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Steve Boggs: Steering our nation forward and a little to the right

Steve Boggs: Steering our nation forward and a little to the right


Donald Trump won the election and will be president the next four years. Regardless of what people think of him, or the manner in which he conducted himself during the campaign, he won the electoral vote and defeated Democratic nominee Hillary Clinton, as well as minor candidates, using the election system now in place.

I haven’t the time or inclination to protest the election or its winner. As a citizen and voter, I will continue to follow the rule of current law and combat the man’s policies I disagree with, as is customary under the First Amendment.

In four years, we’ll do it all again.

I don’t know what kind of president Trump will be, which is both unsettling and a little exciting. He’s not like anything we’ve seen, at least not in my lifetime. But I do know one thing: Our country is headed to the political right over the next four years. And that’s not such a bad thing.

If you spend any time behind the wheel, you know driving in a straight line isn’t really possible. The road may be straight, but you’re constantly making little adjustments with your steering wheel to keep the car between the lines (or the ditches on some roads). It’s never a straight path to move forward. That’s America in a nutshell. Outgoing President Obama steered us to the left over the past eight years. Before that, President George W. Bush had us veering to the right for eight years. Bill Clinton pushed us left during his time, after Reagan and George H.W. Bush had us veer right.

That’s really what the election was about — adjusting the wheel and keeping this country between ditches as long as we can.

It’s been 26 days since Trump beat Clinton, capping one of the most divisive elections in modern history. The swing states proved to be Michigan, Pennsylvania and Wisconsin, which Trump won by a combined total of 107,000 votes. But those three states were worth 46 Electoral College votes and swung the election. Trump beat Clinton in the Electoral College vote, 306-232. Not a landslide but certainly a comfortable margin. Clinton is winning the popular vote, still to be finalized.

Since the election I’ve reviewed Trump’s stances on issues — at least those I could find. I’ve also been searching for common ground. As I wrote in the spring, Trump’s agenda will most certainly be tempered by Washington. Saying you will do something when you get to Washington, and actually getting it done, are two very different things. Even with Republicans in control of both chambers in Congress, nothing is a given for the new president.

The next president wants to build a wall on our southern border. I support that. I’m less concerned with immigration than I am with the fact that Mexico is basically a failed state. So it makes sense to erect a 1,900-mile barrier of some sort down there. Maybe it’s a wall, maybe it’s a fence. Maybe it’s a moat full of alligators. I’ll let the folks in charge work that one out. It just needs to be a whole lot harder to cross that border than it is now.

Trump also found traction in tough talk on trade. While I don’t share his belief that trade is evil, or solely responsible for the decline in American manufacturing jobs, he’s right to insist on penalties for companies that move jobs from this country in search of cheap labor. There must be an incentive to make things here and employ Americans. That incentive can be a carrot or a stick. Trump won, so he gets to decide which.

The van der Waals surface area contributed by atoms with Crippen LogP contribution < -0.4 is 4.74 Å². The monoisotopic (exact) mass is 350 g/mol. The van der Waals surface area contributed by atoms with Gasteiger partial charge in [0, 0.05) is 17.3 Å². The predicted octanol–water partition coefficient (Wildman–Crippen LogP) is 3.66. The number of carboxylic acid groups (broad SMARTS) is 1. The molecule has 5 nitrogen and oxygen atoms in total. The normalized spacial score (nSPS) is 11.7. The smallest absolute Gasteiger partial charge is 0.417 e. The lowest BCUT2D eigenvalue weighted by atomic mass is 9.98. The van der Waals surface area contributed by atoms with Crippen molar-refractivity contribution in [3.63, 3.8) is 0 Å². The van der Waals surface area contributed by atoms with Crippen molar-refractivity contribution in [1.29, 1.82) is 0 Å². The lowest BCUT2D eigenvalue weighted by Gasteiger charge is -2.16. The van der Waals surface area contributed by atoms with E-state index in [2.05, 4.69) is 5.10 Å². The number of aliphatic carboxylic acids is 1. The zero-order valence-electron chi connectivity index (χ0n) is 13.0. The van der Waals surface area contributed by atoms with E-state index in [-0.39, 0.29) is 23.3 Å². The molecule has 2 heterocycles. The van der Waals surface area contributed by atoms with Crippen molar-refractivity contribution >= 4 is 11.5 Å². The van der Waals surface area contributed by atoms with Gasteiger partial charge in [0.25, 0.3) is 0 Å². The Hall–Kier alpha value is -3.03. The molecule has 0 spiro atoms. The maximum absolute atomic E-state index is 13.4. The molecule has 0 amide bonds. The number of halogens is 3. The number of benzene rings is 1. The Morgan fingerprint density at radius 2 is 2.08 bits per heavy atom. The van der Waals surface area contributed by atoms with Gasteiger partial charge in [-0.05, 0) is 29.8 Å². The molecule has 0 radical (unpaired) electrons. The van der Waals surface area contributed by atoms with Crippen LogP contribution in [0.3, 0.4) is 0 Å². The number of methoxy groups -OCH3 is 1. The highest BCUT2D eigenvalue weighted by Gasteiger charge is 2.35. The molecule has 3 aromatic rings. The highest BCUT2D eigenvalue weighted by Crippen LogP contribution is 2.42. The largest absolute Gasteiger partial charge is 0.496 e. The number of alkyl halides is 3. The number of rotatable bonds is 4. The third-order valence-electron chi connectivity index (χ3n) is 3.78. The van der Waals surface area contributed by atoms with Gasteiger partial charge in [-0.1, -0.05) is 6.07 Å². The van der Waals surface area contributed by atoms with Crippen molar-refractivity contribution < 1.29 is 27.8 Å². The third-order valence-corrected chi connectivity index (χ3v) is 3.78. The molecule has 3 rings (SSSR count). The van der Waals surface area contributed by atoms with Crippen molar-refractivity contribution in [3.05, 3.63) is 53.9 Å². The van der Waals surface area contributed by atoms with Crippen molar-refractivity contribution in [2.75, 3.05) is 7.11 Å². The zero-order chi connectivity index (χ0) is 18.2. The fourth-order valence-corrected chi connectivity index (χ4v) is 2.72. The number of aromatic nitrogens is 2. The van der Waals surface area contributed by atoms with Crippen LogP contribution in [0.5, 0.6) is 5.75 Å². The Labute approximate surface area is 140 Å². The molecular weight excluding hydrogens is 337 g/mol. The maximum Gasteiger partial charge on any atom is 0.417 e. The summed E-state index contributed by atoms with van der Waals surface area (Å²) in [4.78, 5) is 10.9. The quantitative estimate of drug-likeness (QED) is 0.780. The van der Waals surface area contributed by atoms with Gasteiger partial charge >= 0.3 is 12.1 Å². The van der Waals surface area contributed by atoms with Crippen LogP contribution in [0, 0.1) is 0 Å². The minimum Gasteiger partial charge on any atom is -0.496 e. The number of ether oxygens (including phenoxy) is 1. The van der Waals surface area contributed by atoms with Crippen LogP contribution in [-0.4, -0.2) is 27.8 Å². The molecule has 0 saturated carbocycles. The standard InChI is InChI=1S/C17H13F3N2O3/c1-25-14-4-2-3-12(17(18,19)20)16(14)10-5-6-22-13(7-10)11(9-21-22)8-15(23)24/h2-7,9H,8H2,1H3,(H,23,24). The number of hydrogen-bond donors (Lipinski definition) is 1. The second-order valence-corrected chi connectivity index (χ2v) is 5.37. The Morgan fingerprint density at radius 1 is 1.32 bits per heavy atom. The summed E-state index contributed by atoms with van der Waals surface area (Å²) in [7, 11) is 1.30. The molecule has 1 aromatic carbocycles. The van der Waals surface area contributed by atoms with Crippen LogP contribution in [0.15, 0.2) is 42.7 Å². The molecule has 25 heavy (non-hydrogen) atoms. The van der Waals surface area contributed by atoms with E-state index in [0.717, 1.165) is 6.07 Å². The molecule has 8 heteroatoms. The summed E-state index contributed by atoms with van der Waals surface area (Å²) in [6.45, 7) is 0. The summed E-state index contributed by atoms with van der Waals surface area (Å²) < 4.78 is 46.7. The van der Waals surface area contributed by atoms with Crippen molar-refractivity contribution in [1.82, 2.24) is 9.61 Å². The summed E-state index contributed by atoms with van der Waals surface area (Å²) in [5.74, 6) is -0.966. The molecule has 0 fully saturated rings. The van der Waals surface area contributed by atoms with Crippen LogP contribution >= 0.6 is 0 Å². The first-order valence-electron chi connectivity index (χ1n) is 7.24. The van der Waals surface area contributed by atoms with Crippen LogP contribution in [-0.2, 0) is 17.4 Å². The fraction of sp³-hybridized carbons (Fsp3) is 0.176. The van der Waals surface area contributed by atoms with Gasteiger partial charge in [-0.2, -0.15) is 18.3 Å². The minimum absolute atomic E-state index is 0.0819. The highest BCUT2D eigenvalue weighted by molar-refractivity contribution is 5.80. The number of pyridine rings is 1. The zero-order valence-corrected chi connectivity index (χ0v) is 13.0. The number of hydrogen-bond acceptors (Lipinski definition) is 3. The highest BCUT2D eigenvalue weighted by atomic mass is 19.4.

As for the election itself, let’s reel in the rhetoric just a little bit. Trump’s election is hardly a watershed moment in American history. Incumbents overwhelmingly won re-election in state after state. Trump’s unconventional candidacy and bare-knuckle campaign tactics turned as many people off as they mobilized — evidenced by the low turnout rate and razor-thin margin in the swing states he won. Voter turnout was down from 2012 and 2008 nationwide, as well as here in McLennan County.

So how did Trump win? He beat the only candidate he could, Hillary Clinton. The Democrats sold out to a 2016 Hillary run the day Obama took office in 2009. They never developed a bench, they never changed their message and they overlooked critical voting blocs that had traditionally voted with them.

Consider this: Clinton defeated Vermont Sen. Bernie Sanders 54-46 percent in delegates decided by the primary process this year. Her larger margin of victory was provided by non-elected superdelegates who favored Clinton 602-48. Maybe that’s what Trump was talking about when he said the election was rigged.

Clinton thus took a divided party into the Democratic National Convention and emerged from it with little momentum. Her past — justified or not — finally caught up with her. America has said no to the idea of her being president twice. She lost to a well-organized, little-known senator from Illinois eight years ago in the Democratic primary and again to an anti-establishment con man who tapped into just enough disillusionment at the right time and in the right places.

She was the perfect opponent for a candidate like Trump.

So President-elect Trump takes the wheel next month and we start moving the country back to the right for a while. We’re still moving forward. We’re still between ditches. But for our sake, I hope the man recognizes how low those shoulders really are in this day and age.

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